Homebuyer Inspection Lists Should Include Sewer System Inspections

Written by Posted On Wednesday, 23 May 2018 05:45

Homebuyers check homes for mold, leaking roofs and cracks in the foundation (among many other problems that may exist in a home). But when it comes to a sewer system and piping, a lot of homeowners aren't having their systems properly checked.

New homes may not be a concern when it comes to sewer systems, but older homes may be dealing with 100-year-old piping systems.

Pittsburgh is undergoing a massive $2 billion upgrade plan because some of the city's pipes are 100 years old. Some of the infrastructure is made of brick. Storms are leading to inadequate wastewater treatment, causing billions of gallons of water to flow into local streams and rivers.

The once arduous and costly process is easier to perform without the need to dig up pipelines to examine the integrity of a system.

"With advanced technology and eco-friendly techniques, we keep your pipes underground while we facilitate innovative methods for diagnosing problems within the pipes," claims Lonestar Trenchless.

Why Sewer Line Inspections Are Recommended

Sewer lines have changed a lot over the years. Homes built before the 1950s may have had Orangeburg pipes, or pipes that were made from tar paper. This tar paper may still be in place in older homes, but the problem is that the paper disintegrates over time.

Collapse can occur, too.

Older homes that have Orangeburg pipes will need to have the sewer line replaced.

Tree roots are another major issue. When tree roots grow into the sewer lines, they will go through tiny openings in the sewer line before expanding. The roots will then latch on to debris, causing the sewer system to suffer backups.

Chemicals may be able to kill the roots, but if the process doesn't work, the pipes will need to undergo excavation to repair the problem.

Sewer inspections are often not included with a regular home inspection, so homebuyers will have to request the inspection separately.

Replacing a sewer line can be very expensive, and if slopes occur or a pipe collapses, you may have to pay thousands or tens of thousands of dollars to remedy the problem. It's a very expensive process, but it gets worse.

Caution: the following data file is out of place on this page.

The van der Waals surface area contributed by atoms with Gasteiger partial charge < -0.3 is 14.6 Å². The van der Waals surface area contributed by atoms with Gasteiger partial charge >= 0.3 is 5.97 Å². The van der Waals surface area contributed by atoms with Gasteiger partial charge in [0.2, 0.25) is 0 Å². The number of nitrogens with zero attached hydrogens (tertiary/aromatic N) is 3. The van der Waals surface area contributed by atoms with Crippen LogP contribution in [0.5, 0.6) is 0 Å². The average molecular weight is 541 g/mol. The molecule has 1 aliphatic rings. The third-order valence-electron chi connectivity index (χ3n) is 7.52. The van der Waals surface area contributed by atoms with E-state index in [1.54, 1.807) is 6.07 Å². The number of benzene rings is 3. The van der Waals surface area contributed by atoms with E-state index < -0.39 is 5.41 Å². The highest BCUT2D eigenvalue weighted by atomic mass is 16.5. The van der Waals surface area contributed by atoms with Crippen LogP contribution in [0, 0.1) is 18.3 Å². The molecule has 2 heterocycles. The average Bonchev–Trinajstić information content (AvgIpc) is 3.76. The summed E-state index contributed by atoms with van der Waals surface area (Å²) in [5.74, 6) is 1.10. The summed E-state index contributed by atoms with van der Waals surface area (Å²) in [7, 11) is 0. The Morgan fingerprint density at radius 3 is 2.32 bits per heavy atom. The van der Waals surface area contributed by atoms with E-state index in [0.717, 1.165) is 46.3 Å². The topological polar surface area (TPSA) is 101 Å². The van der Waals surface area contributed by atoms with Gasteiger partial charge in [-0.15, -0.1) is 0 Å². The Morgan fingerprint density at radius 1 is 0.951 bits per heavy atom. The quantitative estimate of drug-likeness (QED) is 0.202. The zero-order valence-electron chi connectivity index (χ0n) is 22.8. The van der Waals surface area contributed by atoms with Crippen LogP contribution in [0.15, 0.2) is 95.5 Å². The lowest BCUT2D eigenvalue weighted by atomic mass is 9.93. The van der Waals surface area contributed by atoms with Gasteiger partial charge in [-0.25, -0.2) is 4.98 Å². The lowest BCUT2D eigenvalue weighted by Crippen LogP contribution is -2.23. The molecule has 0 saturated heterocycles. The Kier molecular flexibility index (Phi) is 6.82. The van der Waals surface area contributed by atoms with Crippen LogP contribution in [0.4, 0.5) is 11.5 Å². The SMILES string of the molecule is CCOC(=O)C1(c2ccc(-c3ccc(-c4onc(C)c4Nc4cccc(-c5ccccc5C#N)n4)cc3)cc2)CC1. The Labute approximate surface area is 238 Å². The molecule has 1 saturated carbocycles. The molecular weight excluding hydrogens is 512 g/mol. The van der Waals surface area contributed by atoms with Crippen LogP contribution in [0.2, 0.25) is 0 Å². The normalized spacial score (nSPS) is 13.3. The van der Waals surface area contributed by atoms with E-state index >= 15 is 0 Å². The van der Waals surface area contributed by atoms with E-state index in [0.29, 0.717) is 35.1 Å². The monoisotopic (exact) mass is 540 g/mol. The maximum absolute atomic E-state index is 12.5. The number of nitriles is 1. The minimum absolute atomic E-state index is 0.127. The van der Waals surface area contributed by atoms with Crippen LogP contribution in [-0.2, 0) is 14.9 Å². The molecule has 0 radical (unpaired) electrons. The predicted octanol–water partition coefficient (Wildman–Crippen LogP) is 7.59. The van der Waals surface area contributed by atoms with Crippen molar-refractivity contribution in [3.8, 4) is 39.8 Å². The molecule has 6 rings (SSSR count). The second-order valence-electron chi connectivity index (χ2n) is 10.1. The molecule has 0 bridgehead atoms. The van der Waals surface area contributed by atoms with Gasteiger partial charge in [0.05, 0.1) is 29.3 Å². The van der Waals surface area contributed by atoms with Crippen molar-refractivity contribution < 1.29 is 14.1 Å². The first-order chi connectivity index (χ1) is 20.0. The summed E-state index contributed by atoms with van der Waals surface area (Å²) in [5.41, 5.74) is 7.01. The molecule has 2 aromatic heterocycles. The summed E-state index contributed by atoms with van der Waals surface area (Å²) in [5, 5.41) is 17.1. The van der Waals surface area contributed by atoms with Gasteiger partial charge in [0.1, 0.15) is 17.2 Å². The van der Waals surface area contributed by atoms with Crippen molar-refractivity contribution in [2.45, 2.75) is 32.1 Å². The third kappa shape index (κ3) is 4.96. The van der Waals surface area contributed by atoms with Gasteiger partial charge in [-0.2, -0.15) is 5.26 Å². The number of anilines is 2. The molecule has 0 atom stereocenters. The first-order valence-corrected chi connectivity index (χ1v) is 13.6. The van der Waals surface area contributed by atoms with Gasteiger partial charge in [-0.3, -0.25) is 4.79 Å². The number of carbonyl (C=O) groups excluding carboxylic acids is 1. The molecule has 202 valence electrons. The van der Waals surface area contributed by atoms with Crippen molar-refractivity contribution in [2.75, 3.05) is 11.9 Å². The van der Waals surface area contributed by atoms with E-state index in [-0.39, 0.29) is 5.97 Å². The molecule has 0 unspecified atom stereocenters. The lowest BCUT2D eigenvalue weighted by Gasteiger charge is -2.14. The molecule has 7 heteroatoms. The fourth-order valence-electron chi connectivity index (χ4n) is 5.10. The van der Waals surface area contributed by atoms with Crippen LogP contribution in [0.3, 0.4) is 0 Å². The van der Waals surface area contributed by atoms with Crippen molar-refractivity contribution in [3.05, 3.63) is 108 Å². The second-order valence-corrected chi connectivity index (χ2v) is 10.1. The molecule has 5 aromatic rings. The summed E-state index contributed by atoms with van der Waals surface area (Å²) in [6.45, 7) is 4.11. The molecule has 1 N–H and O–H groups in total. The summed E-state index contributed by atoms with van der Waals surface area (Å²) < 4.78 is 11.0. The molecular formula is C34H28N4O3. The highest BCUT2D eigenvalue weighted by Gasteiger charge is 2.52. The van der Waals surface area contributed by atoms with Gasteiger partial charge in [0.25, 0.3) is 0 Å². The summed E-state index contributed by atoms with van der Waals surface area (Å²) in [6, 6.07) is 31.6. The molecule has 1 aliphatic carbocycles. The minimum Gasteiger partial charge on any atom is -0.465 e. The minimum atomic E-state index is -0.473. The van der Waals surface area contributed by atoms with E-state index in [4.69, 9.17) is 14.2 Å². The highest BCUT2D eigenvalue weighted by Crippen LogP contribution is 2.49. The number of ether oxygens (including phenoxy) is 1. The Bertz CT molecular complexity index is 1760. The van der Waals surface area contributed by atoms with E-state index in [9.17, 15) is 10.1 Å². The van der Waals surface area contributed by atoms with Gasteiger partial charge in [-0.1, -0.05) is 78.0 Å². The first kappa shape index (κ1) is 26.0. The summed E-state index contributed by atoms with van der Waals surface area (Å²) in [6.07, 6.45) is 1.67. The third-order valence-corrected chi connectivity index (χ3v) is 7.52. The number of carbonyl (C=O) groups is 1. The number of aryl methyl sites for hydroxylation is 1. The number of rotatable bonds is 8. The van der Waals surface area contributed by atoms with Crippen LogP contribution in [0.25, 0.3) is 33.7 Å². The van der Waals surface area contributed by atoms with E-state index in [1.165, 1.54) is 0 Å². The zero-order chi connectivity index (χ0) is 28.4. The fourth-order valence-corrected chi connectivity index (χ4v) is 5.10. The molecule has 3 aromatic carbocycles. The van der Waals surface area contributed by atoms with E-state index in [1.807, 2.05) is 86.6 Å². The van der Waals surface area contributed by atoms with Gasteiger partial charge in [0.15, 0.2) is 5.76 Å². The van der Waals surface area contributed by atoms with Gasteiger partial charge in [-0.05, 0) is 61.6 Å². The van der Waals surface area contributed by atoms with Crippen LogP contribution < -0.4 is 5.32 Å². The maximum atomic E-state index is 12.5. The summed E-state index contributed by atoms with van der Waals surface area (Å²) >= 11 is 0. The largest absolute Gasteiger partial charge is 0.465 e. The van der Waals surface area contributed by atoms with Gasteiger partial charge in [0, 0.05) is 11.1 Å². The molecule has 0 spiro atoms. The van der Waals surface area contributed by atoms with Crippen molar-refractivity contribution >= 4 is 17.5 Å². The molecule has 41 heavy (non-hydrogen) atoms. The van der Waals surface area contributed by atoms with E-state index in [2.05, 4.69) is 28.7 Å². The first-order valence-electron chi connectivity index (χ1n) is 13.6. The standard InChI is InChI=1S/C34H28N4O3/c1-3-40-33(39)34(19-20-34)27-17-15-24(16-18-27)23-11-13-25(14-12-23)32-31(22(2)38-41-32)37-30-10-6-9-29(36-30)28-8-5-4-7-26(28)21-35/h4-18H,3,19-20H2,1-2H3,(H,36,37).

There are times when a sewer line may stretch across a road to reach the city connection.

When this occurs, the homeowner will need to pay to have the road torn up and repaved, which is a major expense that most homeowners are not ready to cover.

Homebuyers also have the right to request a disclosure to see whether or not a previous homeowner had any issues with the sewer system. Owners are required to disclose any information or problems with the system before selling a home if they are aware of them.

But there's also the fact that plumbing problems often go overlooked by owners.

A home's plumbing system deteriorates over time without the homeowner realizing that deterioration is even occurring.

Proper sewer inspections will be able to determine the condition of the sewer system, locate any blockages and also determine if any of the system has caved-in or collapsed.

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James Stevenson

Hi, My name is James and I've been involved in the property and real estate industry for 10 years now. I hope people will like to read about my thoughts and experiences in the industry and please contact me if you want to discuss my articles further!

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